Books: Two Authors Rehabilitate the Reputations of Ty Cobb and Billy Martin
Billy Martin, with Cesar Tovar, at Met Stadium in Bloomington, Minn. in 1969.
It's been a good year for well-researched biographies on quick-tempered baseball players with tarnished historical reputations.
First, we got Bill Pennington's bio on Billy Martin, the fiery skipper of the '69 Twins, '71-'73 Tigers, '73-'75 Rangers, '80-'82 A's, and of course various Yankees iterations from 1975 to 1988. Almost every team he managed had a losing record before he arrived and a winning record once he began to run things. He turned teams around. Every time.
His stint with the Oakland A's may have been the most amazing. By 1979, the once-powerful A's had been depleted by owner Chuck Finley in a rebuke of free agency and fandom, and the team went 54-108. Then Martin got them, recognized the talent (including future Hall of Famer Rickey Henderson), and, without much change in roster, the team went 83-79.
Pennington, in fact, argues that Martin may have been the greatest baseball manager of all time, but he spends most of the book trying to rehabiliate him. Martin was known as a drunk, a brawler (see: “marshmallow salesman”), a manager who abused the young arms of his A's staff, and according to some, a racist. Pennington's defense: 1) Martin was alcoholic, so 2) he spent a lot of time in bars, and as a famous scrawny guy with a fighting rep, rarely started fights. He also suggests, 3) was greatly exaggerated, and 4) was just Reggie Jackson and he was full of shit. Both Rickey Henderson and Rod Carew dismiss the charge out of hand.
Charles Leerhsen, author of “Ty Cobb: A Terrible Beauty,” has the tougher task. Cobb's negative rep has grown so much in my lifetime that he's almost seen as a monster. The main strikes against him: 1) he was a dirty ballplayer (sharpening spikes, etc.), who was also 2) a virulent racist. Oh, and he might have killed somebody, too.
Leerhsen dismisses the first charge with quotes from Cobb's contemporaries who basically say he fought hard but within the parameters of the game. As to the second charge, Leerhsen breaks down each incident. He sticks to the facts and uncovers others from primary sources. Basically he argues that Cobb had both a high level of propriety and a quick temper. He expected service people, whatever their race, to keep their places, and when they didn't he got angry. He was EOC: an Equal Opportunity Curmudgeon.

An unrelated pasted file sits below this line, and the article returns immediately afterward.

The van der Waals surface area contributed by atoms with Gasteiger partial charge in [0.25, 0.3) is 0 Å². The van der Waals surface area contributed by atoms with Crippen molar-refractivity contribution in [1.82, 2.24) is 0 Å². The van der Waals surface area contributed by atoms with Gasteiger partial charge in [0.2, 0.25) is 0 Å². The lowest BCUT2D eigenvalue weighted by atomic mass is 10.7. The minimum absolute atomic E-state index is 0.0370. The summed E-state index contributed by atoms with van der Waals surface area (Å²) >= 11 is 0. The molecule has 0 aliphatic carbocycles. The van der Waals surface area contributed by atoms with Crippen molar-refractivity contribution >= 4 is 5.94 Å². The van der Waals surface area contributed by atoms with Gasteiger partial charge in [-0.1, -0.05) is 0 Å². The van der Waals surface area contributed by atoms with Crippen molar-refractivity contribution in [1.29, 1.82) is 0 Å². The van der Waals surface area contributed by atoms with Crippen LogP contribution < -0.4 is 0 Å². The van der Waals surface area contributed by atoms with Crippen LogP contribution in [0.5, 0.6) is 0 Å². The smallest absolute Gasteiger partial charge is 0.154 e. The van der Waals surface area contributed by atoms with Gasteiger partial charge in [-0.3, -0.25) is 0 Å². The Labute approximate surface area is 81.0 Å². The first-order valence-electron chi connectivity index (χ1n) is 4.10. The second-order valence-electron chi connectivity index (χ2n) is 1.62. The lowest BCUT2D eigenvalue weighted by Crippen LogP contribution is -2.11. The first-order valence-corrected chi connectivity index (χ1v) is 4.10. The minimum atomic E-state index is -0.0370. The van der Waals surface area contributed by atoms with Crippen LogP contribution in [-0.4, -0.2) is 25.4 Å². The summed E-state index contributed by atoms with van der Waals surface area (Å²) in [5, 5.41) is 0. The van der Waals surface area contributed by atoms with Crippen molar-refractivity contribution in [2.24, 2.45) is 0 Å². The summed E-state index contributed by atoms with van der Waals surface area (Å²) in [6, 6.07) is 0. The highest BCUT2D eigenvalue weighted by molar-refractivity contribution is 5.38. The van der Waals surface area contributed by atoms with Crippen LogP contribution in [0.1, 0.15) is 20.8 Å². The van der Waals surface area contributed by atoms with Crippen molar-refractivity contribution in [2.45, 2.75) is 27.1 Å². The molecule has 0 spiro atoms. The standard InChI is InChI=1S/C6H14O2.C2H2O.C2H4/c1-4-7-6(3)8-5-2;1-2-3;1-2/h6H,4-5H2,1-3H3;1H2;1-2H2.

So why did Cobb's rep get so besmirched? Because he tried to correct it. He didn't like being known as a spike-sharpener and agreed to a late-life autobiography to set the record straight. His publisher then chose as his ghostwriter a freelancer named Al Stump, who spent some time with Cobb, and who then delivered an autobiography full of wild inaccuracies. Cobb despised it but there was little he could do. He died a few months after publication. A few months after that, Stump published an article in True magazine entitled, “Ty Cobb's Wild 10-Month Fight to Live,” which later became the basis for Ron Shelton's awful 1994 film. In it, Cobb is a pistol-packing, pistol-whipping, booze-and-pill-swilling maniac. It's a lurid, sensationalistic tale befitting the magazine in which it appeared. But it took on a life of its own. In the era of “Ball Four,” it began to be believed.
What awful irony. In trying to correct the record, the record became completely unrecognizable. Cobb began to be viewed as the opposite of the Southern gentleman he always imagined himself to be.
There's a different kind of irony in Pennington's book—one the author doesn't remark upon.
Martin was raised in the “gritty, crowded, downtrodden streets of West Berkeley,” according to Pennington. They were “homes without lawns” with “tattered backyard fences.” Nearby, Pennington says, the hills climbed upwards until you arrived at more stately mansions. The kids from West Berkeley called the rich kids “the Goats,” and there was resentment both ways. Some of Billy's resentment fueled his career. He wanted to prove he was just as good, or better, than the kids who had everything. And how did he do this? I would argue he lent his talents, first as a player and then as a manager, to the richest, most stately mansion in Major League Baseball: the New York Yankees. Billy Martin succeeded by becoming a goat.
Both biographies are highly recommended, by the way.
Ty Cobb, with Don Newcombe, in the 1950s.